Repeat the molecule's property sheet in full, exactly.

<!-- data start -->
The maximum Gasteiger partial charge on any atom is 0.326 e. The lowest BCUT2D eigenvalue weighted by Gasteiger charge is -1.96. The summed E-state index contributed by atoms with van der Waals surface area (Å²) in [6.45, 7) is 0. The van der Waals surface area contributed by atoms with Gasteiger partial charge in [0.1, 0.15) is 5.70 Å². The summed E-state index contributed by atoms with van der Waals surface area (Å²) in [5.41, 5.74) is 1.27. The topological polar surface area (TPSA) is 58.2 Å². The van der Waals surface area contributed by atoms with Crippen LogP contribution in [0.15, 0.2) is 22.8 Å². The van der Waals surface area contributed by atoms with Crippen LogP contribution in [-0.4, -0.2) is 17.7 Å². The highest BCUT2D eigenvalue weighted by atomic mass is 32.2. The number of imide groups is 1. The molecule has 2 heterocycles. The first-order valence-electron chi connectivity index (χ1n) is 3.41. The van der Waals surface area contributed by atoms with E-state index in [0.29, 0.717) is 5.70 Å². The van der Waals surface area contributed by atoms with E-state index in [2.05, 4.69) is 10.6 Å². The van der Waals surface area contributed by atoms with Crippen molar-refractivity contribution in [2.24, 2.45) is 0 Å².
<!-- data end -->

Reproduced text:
The maximum Gasteiger partial charge on any atom is 0.326 e. The lowest BCUT2D eigenvalue weighted by Gasteiger charge is -1.96. The summed E-state index contributed by atoms with van der Waals surface area (Å²) in [6.45, 7) is 0. The van der Waals surface area contributed by atoms with Gasteiger partial charge in [0.1, 0.15) is 5.70 Å². The summed E-state index contributed by atoms with van der Waals surface area (Å²) in [5.41, 5.74) is 1.27. The topological polar surface area (TPSA) is 58.2 Å². The van der Waals surface area contributed by atoms with Crippen LogP contribution in [0.15, 0.2) is 22.8 Å². The van der Waals surface area contributed by atoms with Crippen LogP contribution in [-0.4, -0.2) is 17.7 Å². The highest BCUT2D eigenvalue weighted by atomic mass is 32.2. The number of imide groups is 1. The molecule has 2 heterocycles. The first-order valence-electron chi connectivity index (χ1n) is 3.41. The van der Waals surface area contributed by atoms with E-state index in [0.29, 0.717) is 5.70 Å². The van der Waals surface area contributed by atoms with E-state index in [2.05, 4.69) is 10.6 Å². The van der Waals surface area contributed by atoms with Crippen molar-refractivity contribution in [2.24, 2.45) is 0 Å².